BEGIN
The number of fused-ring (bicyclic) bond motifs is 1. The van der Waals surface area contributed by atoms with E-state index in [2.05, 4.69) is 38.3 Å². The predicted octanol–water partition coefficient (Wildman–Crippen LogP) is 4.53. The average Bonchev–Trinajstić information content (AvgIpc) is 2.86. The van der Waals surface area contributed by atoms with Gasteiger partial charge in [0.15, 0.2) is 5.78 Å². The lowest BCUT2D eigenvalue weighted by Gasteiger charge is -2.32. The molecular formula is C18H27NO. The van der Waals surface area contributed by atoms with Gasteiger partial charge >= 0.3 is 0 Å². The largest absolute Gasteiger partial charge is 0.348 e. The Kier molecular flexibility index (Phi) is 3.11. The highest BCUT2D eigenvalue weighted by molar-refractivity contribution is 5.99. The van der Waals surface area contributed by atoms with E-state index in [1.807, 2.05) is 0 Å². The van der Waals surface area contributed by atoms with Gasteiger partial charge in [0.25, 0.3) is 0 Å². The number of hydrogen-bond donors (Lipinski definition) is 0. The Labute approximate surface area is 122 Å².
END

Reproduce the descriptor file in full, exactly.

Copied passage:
The number of fused-ring (bicyclic) bond motifs is 1. The van der Waals surface area contributed by atoms with E-state index in [2.05, 4.69) is 38.3 Å². The predicted octanol–water partition coefficient (Wildman–Crippen LogP) is 4.53. The average Bonchev–Trinajstić information content (AvgIpc) is 2.86. The van der Waals surface area contributed by atoms with Gasteiger partial charge in [0.15, 0.2) is 5.78 Å². The lowest BCUT2D eigenvalue weighted by Gasteiger charge is -2.32. The molecular formula is C18H27NO. The van der Waals surface area contributed by atoms with Gasteiger partial charge >= 0.3 is 0 Å². The largest absolute Gasteiger partial charge is 0.348 e. The Kier molecular flexibility index (Phi) is 3.11. The highest BCUT2D eigenvalue weighted by molar-refractivity contribution is 5.99. The van der Waals surface area contributed by atoms with E-state index in [1.807, 2.05) is 0 Å². The van der Waals surface area contributed by atoms with Gasteiger partial charge in [0.25, 0.3) is 0 Å². The number of hydrogen-bond donors (Lipinski definition) is 0. The Labute approximate surface area is 122 Å².